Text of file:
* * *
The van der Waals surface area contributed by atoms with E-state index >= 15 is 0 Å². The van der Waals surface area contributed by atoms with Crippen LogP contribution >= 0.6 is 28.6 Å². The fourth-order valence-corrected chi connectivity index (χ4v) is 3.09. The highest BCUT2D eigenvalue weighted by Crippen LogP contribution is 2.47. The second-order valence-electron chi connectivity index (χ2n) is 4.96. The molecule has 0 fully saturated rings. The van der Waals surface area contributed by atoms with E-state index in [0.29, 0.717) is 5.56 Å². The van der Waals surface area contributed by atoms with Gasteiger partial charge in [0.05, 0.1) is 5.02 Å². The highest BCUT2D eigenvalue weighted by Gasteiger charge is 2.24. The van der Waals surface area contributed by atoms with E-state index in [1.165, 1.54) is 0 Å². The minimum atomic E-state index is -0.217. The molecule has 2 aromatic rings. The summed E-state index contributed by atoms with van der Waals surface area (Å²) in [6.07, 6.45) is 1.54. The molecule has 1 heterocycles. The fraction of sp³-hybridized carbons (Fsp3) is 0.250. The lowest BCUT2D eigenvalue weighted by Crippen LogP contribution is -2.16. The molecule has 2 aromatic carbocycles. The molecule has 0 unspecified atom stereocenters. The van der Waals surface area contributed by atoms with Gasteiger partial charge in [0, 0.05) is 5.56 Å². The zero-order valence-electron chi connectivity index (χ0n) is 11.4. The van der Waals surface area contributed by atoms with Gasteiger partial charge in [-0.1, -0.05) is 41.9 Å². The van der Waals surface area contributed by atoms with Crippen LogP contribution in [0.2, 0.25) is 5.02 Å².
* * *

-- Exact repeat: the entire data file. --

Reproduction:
The van der Waals surface area contributed by atoms with E-state index >= 15 is 0 Å². The van der Waals surface area contributed by atoms with Crippen LogP contribution >= 0.6 is 28.6 Å². The fourth-order valence-corrected chi connectivity index (χ4v) is 3.09. The highest BCUT2D eigenvalue weighted by Crippen LogP contribution is 2.47. The second-order valence-electron chi connectivity index (χ2n) is 4.96. The molecule has 0 fully saturated rings. The van der Waals surface area contributed by atoms with E-state index in [0.29, 0.717) is 5.56 Å². The van der Waals surface area contributed by atoms with Gasteiger partial charge in [0.05, 0.1) is 5.02 Å². The highest BCUT2D eigenvalue weighted by Gasteiger charge is 2.24. The van der Waals surface area contributed by atoms with E-state index in [1.165, 1.54) is 0 Å². The minimum atomic E-state index is -0.217. The molecule has 2 aromatic rings. The summed E-state index contributed by atoms with van der Waals surface area (Å²) in [6.07, 6.45) is 1.54. The molecule has 1 heterocycles. The fraction of sp³-hybridized carbons (Fsp3) is 0.250. The lowest BCUT2D eigenvalue weighted by Crippen LogP contribution is -2.16. The molecule has 2 aromatic carbocycles. The molecule has 0 unspecified atom stereocenters. The van der Waals surface area contributed by atoms with Gasteiger partial charge in [0, 0.05) is 5.56 Å². The zero-order valence-electron chi connectivity index (χ0n) is 11.4. The van der Waals surface area contributed by atoms with Gasteiger partial charge in [-0.1, -0.05) is 41.9 Å². The van der Waals surface area contributed by atoms with Crippen LogP contribution in [0.2, 0.25) is 5.02 Å².